Some Words about Words
I think it’s important for the congregation to hear verses thirty-two through thirty-four as part of this text. I understand that the lectionary folks tend to forgo repetition in their selections. We’ve gotten the first of Mark’s “passion predictions” from chapter 8. This third passion teaching, however, sets up such a contrast with the confrontation that follows. I don’t think it’s responsible to omit it. And it’s not like the first two passion teachings (read in worship over a month ago) are still ringing in the ears of our listeners.
So, let’s begin with Mark 10:32-34. Once again, the NRSV lets us down a bit in translation. That translation reads that they were “on the road to Jerusalem.” That’s an acceptable translation, but it once again misses the fact that in the Greek they are “on the way” to Jerusalem. The rich man may have slowed the progress for a few moments. But the journey continues. They are on the way to Jerusalem, to the cross, to discipleship.
Now let’s move to how the words sound. This third passion teaching is a completely different critter when it is compared to the first two on the basis of how it would be heard. In verses thirty-three and thirty-four, the same two sounds are repeated eight times.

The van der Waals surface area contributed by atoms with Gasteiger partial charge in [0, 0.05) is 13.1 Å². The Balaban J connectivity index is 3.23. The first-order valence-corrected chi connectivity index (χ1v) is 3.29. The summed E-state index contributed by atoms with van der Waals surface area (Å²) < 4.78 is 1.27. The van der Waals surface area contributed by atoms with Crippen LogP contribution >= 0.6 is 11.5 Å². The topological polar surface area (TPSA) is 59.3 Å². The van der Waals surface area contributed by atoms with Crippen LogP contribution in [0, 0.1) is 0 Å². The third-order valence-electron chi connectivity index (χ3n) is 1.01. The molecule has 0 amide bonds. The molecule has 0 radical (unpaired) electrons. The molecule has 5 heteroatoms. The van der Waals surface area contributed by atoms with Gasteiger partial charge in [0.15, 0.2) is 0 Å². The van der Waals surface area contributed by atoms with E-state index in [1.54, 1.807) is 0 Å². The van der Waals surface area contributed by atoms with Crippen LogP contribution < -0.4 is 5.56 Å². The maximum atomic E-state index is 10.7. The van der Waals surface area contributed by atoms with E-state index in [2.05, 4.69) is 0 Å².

Those sounds are “oo-sin.” They comprise the plural endings of the Greek nouns, “chief priests” and “scribes.” Those sounds also comprise the endings of the Greek verbs translated as “condemn,” “hand over,” “scoff,” “spit,” “beat,” and “kill.” The Markan composer creates an intimate verbal connection between the religious authorities and every step of the process of arrest, humiliation, torture, and execution.
Whitney Shiner notes that Greek orators often spoke with a lyrical, singing delivery. “First-century Greek was a tonal language,” Shiner notes. “This means that accents were not purely a matter of stress as in English, but were pronounced with a different musical tone” (page 163). David Seal writes that long vowels and diphthongs in ancient Greek are “tuneful in nature” (page 43).